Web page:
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Common Sentences

The following is a list of types of common sentences for a defendant convicted of a crime.

Conditional Discharge
The defendant is released under certain conditions, like paying money back, going to a drug, anger management, job training or GED program, or paying a fine. If any of the conditions are not met, the defendant may be re-sentenced to a jail or prison.

Fine
When a defendant is fined, he or she can either pay the fine or go to jail. A defendant may also have to pay a fine in addition to a conditional discharge, probation, or imprisonment sentence.

Probation
The defendant is supervised by the Department of Probation for a number of years and may have to follow certain conditions, like paying money back, going to a drug, anger management, job training or GED program, or paying a fine.

Restitution
A defendant is ordered to pay the victim back for a loss that happened because of the crime. Restitution can be a condition of probation or a conditional discharge. Learn more about Restitution.

Unconditional discharge
The defendant is sentenced and released without the Judge setting any conditions on his or her release.

Imprisonment
The defendant is sent to a prison or jail for a certain amount of time.

Indeterminate and Determinate Sentences
A defendant may get an indeterminate sentence. This means the defendant is sentenced to a minimum and maximum jail time, like 3-5 years. The exact time depends on if the defendant behaves in jail and/or his or her following the sentencing conditions. A determinate sentence means that the defendant is sentenced for a fixed length of time, like 5 years.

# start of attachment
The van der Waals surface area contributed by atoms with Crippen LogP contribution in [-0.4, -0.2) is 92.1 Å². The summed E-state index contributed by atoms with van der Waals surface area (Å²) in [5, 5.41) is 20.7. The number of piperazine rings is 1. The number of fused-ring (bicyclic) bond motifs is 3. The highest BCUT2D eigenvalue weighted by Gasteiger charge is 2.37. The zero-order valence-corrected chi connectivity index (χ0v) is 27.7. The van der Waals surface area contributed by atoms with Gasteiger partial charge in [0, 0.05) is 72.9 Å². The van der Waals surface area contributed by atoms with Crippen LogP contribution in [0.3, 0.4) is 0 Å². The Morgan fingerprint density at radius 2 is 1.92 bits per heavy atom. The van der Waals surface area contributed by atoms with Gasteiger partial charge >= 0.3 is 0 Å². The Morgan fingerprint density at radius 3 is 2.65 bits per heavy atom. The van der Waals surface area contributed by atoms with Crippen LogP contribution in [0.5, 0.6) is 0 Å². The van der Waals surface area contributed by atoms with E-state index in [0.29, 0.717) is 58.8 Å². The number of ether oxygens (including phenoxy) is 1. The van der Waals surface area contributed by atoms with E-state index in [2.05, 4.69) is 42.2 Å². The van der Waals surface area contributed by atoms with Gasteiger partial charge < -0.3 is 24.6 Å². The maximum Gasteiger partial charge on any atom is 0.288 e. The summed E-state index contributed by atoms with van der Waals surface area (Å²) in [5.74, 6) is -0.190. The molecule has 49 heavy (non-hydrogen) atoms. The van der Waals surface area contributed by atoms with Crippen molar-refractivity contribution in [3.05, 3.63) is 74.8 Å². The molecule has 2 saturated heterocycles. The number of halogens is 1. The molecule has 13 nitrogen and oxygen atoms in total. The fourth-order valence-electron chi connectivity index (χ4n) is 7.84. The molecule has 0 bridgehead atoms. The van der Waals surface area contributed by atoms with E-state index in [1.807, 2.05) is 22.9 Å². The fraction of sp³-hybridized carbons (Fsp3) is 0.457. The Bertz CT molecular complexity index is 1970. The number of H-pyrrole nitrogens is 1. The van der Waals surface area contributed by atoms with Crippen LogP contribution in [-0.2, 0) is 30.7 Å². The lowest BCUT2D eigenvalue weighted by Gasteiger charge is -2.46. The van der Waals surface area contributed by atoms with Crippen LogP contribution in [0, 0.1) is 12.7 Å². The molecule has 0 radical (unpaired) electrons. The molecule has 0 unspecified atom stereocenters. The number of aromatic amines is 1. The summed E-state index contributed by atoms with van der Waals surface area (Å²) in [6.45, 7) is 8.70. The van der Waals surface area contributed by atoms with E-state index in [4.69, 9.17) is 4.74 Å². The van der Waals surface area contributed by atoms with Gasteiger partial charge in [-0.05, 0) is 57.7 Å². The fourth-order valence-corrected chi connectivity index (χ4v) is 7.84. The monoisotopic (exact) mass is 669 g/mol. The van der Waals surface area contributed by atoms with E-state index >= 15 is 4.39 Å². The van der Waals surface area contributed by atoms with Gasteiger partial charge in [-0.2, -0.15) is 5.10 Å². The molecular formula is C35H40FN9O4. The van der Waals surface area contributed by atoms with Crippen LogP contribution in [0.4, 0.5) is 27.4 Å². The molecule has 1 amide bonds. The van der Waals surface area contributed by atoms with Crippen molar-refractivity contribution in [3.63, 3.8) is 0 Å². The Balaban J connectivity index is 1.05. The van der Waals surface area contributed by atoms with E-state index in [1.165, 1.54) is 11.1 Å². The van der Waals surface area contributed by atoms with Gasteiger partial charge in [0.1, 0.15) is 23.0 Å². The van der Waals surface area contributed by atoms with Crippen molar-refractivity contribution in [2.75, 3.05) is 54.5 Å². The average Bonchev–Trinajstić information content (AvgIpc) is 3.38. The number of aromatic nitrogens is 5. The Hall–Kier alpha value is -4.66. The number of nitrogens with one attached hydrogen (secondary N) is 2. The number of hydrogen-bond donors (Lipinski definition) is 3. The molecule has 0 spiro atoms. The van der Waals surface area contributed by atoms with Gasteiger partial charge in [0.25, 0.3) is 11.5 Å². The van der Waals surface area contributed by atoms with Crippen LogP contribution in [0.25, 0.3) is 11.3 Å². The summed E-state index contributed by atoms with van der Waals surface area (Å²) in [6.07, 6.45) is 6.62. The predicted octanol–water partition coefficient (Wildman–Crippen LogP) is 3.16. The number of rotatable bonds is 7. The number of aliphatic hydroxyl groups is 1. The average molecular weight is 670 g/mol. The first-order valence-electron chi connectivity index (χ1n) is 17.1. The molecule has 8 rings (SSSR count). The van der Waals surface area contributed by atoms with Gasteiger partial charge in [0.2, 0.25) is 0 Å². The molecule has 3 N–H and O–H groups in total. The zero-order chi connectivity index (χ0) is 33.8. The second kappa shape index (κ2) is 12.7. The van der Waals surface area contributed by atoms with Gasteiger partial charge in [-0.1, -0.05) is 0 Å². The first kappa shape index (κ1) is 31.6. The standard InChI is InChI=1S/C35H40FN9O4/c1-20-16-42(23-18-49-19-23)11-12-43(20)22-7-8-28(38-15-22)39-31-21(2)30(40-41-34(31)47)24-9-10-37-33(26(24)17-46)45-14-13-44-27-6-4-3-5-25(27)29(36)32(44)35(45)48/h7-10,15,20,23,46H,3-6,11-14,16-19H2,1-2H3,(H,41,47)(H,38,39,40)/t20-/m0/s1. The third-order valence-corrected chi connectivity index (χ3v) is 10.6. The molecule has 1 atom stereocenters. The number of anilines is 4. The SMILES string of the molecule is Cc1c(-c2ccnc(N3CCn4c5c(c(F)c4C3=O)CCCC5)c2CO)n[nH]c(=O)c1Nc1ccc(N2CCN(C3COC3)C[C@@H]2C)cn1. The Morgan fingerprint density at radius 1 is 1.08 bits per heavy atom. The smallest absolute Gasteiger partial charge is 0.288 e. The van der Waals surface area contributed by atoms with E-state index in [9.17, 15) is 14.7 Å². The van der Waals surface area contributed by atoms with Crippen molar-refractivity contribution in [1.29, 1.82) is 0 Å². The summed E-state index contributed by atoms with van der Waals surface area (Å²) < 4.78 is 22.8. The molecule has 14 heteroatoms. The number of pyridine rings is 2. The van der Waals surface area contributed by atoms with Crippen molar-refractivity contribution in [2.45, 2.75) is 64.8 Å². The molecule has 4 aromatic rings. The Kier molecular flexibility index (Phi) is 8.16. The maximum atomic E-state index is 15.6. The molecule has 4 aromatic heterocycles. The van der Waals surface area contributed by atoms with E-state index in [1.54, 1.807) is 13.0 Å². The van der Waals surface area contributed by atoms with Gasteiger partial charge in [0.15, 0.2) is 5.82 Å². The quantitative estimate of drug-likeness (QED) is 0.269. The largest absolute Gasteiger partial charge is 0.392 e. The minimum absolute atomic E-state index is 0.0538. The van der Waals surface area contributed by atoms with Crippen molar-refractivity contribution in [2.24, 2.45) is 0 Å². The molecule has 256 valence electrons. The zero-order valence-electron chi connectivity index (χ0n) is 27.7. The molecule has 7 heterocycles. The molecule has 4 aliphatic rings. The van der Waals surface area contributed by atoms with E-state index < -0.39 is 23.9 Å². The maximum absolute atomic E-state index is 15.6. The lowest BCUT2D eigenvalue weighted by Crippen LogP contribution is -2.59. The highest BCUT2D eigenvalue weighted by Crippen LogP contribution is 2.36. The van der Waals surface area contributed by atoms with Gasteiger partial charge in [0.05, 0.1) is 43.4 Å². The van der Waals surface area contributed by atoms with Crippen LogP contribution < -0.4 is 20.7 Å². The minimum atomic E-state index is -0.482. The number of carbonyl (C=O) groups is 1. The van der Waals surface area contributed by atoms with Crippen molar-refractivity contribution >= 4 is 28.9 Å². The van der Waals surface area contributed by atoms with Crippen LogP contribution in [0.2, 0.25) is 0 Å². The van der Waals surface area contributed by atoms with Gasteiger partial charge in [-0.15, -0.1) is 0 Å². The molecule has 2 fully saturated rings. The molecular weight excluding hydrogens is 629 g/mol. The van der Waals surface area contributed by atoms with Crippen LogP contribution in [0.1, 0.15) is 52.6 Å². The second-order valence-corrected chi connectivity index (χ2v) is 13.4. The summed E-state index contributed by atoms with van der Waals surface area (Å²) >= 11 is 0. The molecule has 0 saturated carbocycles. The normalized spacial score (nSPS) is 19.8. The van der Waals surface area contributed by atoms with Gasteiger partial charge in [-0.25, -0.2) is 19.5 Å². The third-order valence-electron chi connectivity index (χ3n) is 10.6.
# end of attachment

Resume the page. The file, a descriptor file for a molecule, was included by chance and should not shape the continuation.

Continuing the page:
Split sentence
A split sentence, sometimes called shock probation, is when part of the sentence is served in jail and the rest is served on probation. For example, the defendant goes to jail for 6 months or less for a felony (less than the minimum sentence), and is then released on probation and is supervised by the Department of Probation for a number of years and must follow certain conditions.

Concurrent sentence
If the defendant is currently serving another sentence, or is convicted of more than one crime or on more than one indictment, he or she serves a concurrent sentence when the punishments run at the same time. A concurrent sentence can be combined with a consecutive sentence.

Consecutive sentence
If the defendant is currently serving another sentence, or is convicted of more than one crime or on more than one indictment, he or she serves a consecutive sentence when each punishment runs one right after the other. A consecutive sentence can be combined with a concurrent sentence.

Repeat offenders
A repeat offender is a defendant who has been convicted of a felony in the past. There are predicate felons, persistent violent felons and persistent felons:

  • A predicate felon is a person convicted of a felony within 10 years of a past felony conviction. There is a sharp increase in the minimum sentence that a Judge can order for a predicate felon.
  • A persistent violent offender will have a longer minimum sentence for a 2nd or 3rd violent crime. First-time violent offenders may be sentenced between 1 - 25 years depending on the class of violent felony committed. Second-time violent offenders may be sentenced between 3 - 25 years. Third-time violent felons are persistent felony offenders and can be sentenced to life imprisonment.
  • A persistent felony offender is a person found guilty of a felony after 2 or more past felony convictions. After a hearing, Judges can sentence persistent felony offenders to life imprisonment, even if the maximum sentence is less.
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